The perception that becoming a teacher is easy is incalculably corrosive—to the profession and to teacher-preparation programs.
That impression undermines the esteem in which teachers are held. It’s also insulting to skilled and competent professionals, and it sends a signal to the least committed and the least able students that teaching could be the career for them.
The National Council on Teacher Quality’s new report, “Easy A’s,” goes a long way toward explaining why that perception exists—by examining the grades that teacher-candidates receive relative to those of their peers and the coursework that’s required of them.
By reviewing 2010 through 2013 spring-commencement brochures from more than 500 institutions, we documented a long-suspected phenomenon: Teacher-candidates are significantly more likely to graduate with honors than their fellow students in other fields at the same institutions.
In fact, prospective teachers are almost 50 percent more likely than students in other majors to graduate with honors. While 30 percent of all students in the sample graduated with academic honors, 44 percent of teacher-candidates did so—a 14-point differential. Further, that average masks a stunningly large differential of 20 points or more at nearly a third of the institutions.
These results are a wake-up call for teacher prep, a confirmation of the damaging public perception that, too often, getting an education degree is among the easier college career paths—in preparation for one of society’s most challenging jobs.
Prospective teachers are almost 50 percent more likely than students in other majors to graduate with honors."
The NCTQ studied commencement materials from 509 institutions; most of them are considered either “competitive” or “very competitive,” according to Barron’s. We looked at institutions across the nation, as well as colleges and universities of different sizes. Nearly 60 percent of the institutions were public; 41 percent were private. In terms of the coursework analysis, the institutions were all public, but ranged in size and geographic location. We included syllabi for all required professional coursework for teacher prep that we could obtain, as well as a random sample of electives.
The news from our review is not all bad. At a sizable number of institutions (42 percent), we didn’t find a substantial difference between prospective teachers and other graduating students earning honors. These institutions provide incontrovertible evidence that grading standards in teacher prep can align with those in other fields.
So, then, why are prospective teachers almost half again as likely as students in other majors to graduate with honors? That is the second focus of “Easy A’s.” We looked at popular explanations, including grade inflation, too much group work, too many juvenile assignments, better instructors, higher-caliber students, and gender differences. None of these other explanations held up.
What provided the most likely explanation was the types of assignments students are given. In reviewing nearly 1,200 courses and some 7,500 different course assignments, not just in teacher preparation, but in areas such as business, nursing, and history, two basic types of assignments emerged.
One kind of assignment, which we term criterion-deficient, tends to cover a broad scope of content, in which students often only have to give their opinions about something. The nature of these assignments makes it more difficult for the instructor to offer expert feedback and also objectively compare the quality of student work in the class. Even though some of these assignments can actually be quite time consuming, grades often have to be based on little more than that the assignment was turned in on time.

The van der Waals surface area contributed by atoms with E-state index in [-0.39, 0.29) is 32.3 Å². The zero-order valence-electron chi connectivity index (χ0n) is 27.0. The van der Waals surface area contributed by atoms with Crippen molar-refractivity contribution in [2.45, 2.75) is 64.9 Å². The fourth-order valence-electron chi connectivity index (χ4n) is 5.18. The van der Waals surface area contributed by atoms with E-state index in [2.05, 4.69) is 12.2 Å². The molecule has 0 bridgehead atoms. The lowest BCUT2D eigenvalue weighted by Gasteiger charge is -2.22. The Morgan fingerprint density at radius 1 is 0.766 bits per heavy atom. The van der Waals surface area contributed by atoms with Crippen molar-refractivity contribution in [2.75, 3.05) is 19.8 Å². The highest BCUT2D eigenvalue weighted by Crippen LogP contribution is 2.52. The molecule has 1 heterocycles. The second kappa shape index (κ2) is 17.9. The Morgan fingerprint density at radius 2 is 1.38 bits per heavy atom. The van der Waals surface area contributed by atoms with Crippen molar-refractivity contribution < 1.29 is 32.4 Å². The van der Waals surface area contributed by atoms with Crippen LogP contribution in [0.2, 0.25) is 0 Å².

The other type of assignment focuses much more narrowly on demonstrating mastery of a specific knowledge or skill set. The clearly circumscribed nature of these assignments makes it more likely that instructors can provide productive feedback as well as objectively compare the quality of students’ work. We call these criterion-referenced assignments.
In fact, criterion-deficient assignments are about twice as common in teacher-preparation courses than in any of the other academic disciplines that were examined.
We propose that the preponderance of criterion-deficient assignments in teacher prep not only is likely driving the higher grades, but it is also reducing the opportunities for teacher-candidates to learn critical content and skills, forcing them to resort to trial and error when they land in an actual classroom.
High grades in teacher education would not be a problem if they reflected mastery of the content and skills that genuinely prepare teachers for the relentlessly demanding work ahead of them.
But talk to teachers—many of whom graduated with honors—and they emphatically say their academic experience bore little resemblance to the challenges and realities of real teaching. Rare is the teacher who doesn’t insist that she struggled mightily through her first year in the classroom, and perhaps for several years after that, before developing skills and confidence.
Where do we go from here? What are the implications of the findings in “Easy A’s”?
• Merely competent work does not deserve an A. Teacher-educators must embrace common standards for true excellence.
• Teacher-educators must ensure their students’ assignments are relevant to real classroom challenges by using criterion-referenced assignments. Part of our report shows programs how to make these shifts.
• Education programs should track the number of students who graduate with honors, making sure their grading standards align with those of other programs on campus.
By adopting these practices, programs can protect the teaching profession’s integrity and uphold their own reputations, while giving teacher-candidates the quality preparation they and their future students deserve.